I was reading about the pre-frontal cortex. Really. Last part of the brain to evolve, the last part of the brain to develop. And it's pretty fragile. An area that often gets hit, and the first part to go in the aging process.
Researchers like Adele Diamond studying developmental cognitive neuroscience are looking at that part of the brain are finding evidence that when children start school not ready to learn, it's not necessarily because they do not know their letters or numbers, but because they lack the critical ability to regulate their social, emotional, and cognitive behaviors. Even with older students, this self-regulation, also known as executive function, seems to have a stronger connection to academic achievement than IQ or entry-level reading or math skills. And, children learn to regulate their own behaviors at an early age in school as they enact increasingly more complex scenarios in their imaginary play in preschool and in learning activities in kindergarten.
Executive function relates to abilities to differentiate among conflicting thoughts, determine good and bad, better and best, same and different, future consequences of current activities, working toward a defined goal, prediction of outcomes, expectation based on actions, and social "control."
Executive function, cognitive flexibility, and inhibitory control are all concepts that certainly are involved in teaching at all levels. But when you are more concerned with teaching content and teaching skills, those might not be ideas that you are familiar with or that influence your approach to teaching.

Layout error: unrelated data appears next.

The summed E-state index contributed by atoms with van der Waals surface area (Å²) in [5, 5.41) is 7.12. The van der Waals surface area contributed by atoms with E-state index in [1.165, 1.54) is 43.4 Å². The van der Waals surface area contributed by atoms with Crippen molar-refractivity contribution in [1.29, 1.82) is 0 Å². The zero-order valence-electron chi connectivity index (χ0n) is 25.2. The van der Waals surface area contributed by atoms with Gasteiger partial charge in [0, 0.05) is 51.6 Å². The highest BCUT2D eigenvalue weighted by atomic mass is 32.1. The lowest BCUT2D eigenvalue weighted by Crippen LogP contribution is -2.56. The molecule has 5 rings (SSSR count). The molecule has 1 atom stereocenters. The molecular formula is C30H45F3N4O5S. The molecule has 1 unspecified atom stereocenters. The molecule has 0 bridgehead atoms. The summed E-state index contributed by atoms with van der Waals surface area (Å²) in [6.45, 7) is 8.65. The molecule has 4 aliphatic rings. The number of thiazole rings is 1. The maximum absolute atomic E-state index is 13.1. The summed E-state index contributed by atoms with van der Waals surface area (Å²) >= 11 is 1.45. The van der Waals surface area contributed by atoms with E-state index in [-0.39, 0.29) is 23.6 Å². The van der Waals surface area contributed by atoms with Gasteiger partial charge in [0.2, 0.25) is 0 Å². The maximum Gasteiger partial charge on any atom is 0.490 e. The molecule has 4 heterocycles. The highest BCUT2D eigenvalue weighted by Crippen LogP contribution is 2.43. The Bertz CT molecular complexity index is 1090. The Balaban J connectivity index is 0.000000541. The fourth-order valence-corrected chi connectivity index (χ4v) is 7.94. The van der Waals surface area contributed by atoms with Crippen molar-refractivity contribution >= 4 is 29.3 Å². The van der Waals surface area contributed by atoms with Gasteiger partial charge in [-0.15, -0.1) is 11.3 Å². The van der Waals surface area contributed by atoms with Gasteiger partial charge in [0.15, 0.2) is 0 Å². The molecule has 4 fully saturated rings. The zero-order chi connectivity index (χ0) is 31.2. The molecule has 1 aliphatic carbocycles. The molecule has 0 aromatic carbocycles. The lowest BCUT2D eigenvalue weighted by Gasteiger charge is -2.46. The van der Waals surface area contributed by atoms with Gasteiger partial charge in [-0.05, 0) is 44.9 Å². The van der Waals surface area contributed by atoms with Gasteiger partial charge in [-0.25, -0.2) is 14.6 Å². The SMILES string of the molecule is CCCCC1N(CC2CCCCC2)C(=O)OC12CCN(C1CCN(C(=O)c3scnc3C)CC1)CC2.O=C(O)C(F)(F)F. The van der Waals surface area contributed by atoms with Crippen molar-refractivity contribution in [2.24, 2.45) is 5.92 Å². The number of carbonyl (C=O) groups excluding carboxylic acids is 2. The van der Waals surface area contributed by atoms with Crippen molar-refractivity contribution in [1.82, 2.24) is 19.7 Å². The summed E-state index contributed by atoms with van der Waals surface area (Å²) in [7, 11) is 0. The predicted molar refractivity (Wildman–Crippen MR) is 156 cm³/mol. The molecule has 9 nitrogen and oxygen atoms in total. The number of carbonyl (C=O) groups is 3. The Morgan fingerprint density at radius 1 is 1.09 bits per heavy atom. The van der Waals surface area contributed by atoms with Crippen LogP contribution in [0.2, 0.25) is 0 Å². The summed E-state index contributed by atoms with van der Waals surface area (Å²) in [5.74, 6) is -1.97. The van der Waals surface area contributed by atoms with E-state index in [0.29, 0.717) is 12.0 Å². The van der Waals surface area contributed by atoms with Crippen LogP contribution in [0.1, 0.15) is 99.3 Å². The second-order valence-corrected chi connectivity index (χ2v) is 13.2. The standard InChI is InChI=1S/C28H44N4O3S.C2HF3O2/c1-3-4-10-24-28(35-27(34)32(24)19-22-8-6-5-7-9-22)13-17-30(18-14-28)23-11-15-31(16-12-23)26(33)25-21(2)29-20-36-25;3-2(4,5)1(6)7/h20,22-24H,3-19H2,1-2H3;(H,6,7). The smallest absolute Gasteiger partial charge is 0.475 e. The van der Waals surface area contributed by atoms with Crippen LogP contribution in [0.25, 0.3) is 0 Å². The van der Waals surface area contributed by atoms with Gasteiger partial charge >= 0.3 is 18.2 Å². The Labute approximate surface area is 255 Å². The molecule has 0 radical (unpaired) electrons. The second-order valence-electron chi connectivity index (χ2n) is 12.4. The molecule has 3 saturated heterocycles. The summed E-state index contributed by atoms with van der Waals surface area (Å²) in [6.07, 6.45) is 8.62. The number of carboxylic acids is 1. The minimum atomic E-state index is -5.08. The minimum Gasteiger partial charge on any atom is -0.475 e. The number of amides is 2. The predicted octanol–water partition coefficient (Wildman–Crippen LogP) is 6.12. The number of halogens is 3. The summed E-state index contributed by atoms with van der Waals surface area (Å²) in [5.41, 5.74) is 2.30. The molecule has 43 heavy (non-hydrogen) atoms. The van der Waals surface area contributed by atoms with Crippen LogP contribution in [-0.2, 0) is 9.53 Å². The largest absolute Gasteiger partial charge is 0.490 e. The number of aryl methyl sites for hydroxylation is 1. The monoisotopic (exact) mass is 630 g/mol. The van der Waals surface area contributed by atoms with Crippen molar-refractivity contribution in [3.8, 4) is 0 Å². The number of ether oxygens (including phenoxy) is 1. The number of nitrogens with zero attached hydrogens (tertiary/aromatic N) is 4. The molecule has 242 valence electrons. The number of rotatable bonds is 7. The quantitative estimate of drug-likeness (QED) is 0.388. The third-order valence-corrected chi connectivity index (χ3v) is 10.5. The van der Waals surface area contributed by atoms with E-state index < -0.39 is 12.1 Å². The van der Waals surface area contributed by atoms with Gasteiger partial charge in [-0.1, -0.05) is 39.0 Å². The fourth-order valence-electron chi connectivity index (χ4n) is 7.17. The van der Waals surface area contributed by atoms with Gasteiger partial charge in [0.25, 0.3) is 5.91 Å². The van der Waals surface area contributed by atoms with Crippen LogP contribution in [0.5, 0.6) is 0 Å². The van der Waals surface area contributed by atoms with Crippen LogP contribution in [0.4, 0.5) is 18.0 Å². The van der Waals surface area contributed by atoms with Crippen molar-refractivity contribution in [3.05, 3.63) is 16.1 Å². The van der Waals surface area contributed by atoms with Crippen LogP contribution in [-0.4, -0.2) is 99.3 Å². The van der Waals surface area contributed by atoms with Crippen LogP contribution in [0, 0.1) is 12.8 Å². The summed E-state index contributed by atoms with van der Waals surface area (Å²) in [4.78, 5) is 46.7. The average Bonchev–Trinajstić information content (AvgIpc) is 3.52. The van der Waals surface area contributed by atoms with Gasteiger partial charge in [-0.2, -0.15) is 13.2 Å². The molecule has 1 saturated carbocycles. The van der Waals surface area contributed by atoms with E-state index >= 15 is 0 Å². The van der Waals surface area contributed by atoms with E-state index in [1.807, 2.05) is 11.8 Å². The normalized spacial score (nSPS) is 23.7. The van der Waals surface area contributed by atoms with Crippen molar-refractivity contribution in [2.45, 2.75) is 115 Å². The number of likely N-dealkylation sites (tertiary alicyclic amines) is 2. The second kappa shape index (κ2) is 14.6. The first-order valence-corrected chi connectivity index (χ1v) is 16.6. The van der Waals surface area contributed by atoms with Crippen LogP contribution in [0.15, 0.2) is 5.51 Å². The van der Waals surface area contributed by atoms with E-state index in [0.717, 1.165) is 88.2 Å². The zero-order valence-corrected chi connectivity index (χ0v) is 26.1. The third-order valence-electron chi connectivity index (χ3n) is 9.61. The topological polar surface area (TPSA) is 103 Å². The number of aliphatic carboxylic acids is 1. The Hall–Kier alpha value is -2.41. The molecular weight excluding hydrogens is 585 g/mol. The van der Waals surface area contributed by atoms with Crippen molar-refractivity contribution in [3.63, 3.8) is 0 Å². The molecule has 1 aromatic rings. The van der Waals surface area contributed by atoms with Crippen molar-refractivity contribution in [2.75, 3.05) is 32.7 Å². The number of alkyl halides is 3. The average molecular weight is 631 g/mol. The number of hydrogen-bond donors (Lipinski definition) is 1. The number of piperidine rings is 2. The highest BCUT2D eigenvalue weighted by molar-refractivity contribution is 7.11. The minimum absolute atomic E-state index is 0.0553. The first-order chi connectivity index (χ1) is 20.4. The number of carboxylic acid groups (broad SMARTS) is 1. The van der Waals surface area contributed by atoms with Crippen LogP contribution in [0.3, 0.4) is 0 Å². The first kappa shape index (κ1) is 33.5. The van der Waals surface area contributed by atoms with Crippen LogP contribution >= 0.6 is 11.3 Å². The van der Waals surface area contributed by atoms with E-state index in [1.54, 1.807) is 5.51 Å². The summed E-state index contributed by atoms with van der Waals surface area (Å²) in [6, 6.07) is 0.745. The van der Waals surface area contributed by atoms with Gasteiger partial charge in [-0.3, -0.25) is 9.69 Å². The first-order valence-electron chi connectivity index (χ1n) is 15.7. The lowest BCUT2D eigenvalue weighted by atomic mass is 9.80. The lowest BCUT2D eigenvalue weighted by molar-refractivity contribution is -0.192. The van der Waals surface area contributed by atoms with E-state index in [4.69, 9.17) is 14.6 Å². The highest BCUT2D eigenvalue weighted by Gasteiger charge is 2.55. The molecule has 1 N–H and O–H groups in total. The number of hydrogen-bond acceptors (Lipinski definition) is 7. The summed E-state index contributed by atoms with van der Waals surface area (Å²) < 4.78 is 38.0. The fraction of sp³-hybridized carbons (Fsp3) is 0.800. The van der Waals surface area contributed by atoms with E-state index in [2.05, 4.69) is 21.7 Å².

This research also also leads us to consider whether or not you always need the content to learn a related skill. How much content about a car do I need to know to be able to drive it? How much do I need to know about Moby Dick to write about it? Do I need to read the entire book, learn about Herman Melville, read his other books, read related books?
I am not alone in believing that we learn by doing. It's not the only way we learn, but I think we learn best that way. Who learns more about driving a car - the driver or a passenger? Who learns more about the driving route - the driver or a passenger?
Who is driving your classroom? Are your students driving, or are they passengers along for the ride?
Secondary and higher education teachers are lovers of content. They might tune out when they hear educational theory - especially research on childhood pedagogy. That's a shame, because there is so much good information and so many classroom ideas to be found there. Maybe your library has a copy of Tools of the Mind (The Vygotskian Approach)or similar books on the shelves in that section. I think we need to bring more educational ideas (theories scares peopel too) to teachers to consider. If you want a nice, easy-to-take introduction to some of these concepts, listen to this podcast interview with Adele Diamond.
Interesting information. I enjoyed the car as a metaphor for learning. I agree that High School teachers focus on content but I don't think this will change until the HSC stops heavily assessing syllabus content.
The National Curriculum may be the opportunity to introduce greater skills based learning and assessment.
Good article. I totally agree that one does not have to understand the full funcionality of a car to drive it. I am the best example, maybe. One should start with something without the claim for perfection.